Today’s reader question is:
How can I earn enough money to maintain my blog or earn enough so it maintains itself?
This is the most popular topic of question that I’ve had so far so it’s clear that it’s something that a lot of people still find challenging – and it definitely is.
I didn’t want to just list a set of tactics, although I have included them – there’s more to think about here.
We’re also going to look at scaling your blog on a budget, controlling your costs and a number of other things.
Before we get started, there are two extremely important things to point out.
Success in this area requires that you treat your blog like a business because you’re looking to grow your revenue – it’s difficult for that to happen when you think of as more of a hobby type thing, although it’s definitely possible.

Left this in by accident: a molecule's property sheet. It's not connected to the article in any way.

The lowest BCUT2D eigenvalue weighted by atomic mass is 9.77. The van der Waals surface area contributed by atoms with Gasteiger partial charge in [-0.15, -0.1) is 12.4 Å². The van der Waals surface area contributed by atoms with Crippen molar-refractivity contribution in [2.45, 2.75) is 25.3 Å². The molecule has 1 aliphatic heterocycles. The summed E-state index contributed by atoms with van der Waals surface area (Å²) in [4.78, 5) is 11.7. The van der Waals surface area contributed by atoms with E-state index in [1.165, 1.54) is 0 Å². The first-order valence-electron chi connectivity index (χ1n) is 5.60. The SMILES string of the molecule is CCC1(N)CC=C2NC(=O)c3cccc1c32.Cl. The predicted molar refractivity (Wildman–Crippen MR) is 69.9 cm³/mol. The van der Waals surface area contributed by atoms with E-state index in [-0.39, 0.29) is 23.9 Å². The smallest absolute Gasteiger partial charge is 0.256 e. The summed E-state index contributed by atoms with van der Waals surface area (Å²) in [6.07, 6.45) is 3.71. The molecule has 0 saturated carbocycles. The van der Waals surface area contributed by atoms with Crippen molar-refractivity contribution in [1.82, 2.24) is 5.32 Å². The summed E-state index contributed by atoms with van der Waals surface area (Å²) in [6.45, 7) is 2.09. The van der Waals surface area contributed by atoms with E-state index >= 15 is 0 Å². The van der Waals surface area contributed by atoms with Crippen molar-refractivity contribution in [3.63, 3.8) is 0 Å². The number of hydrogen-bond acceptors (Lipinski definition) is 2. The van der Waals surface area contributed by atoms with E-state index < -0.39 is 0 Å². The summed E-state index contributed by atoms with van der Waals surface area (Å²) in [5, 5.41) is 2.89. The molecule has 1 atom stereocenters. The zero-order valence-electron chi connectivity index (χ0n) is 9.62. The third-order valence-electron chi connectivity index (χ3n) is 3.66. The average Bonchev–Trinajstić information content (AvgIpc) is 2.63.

The second thing is – Don’t expect this to happen overnight because this requires patience.
Are you in the right niche?
It’s an important question to ask.
When deciding on which niche to blog about you need to think about how easy it is going to be to make money (some are more difficult than others) and also how passionate are you about that topic.
You need to take both factors into account.
If you want to go into this in a bit more detail, check out my post on choosing the perfect niche for your blog.
Do you value your time?
Earning enough money from your blog so that it can maintain itself or just so you can cover costs is about more than using a set of blog monetization tactics, although you definitely need them.
I’ll be talking about blog monetization tactics further on in the post but this is important.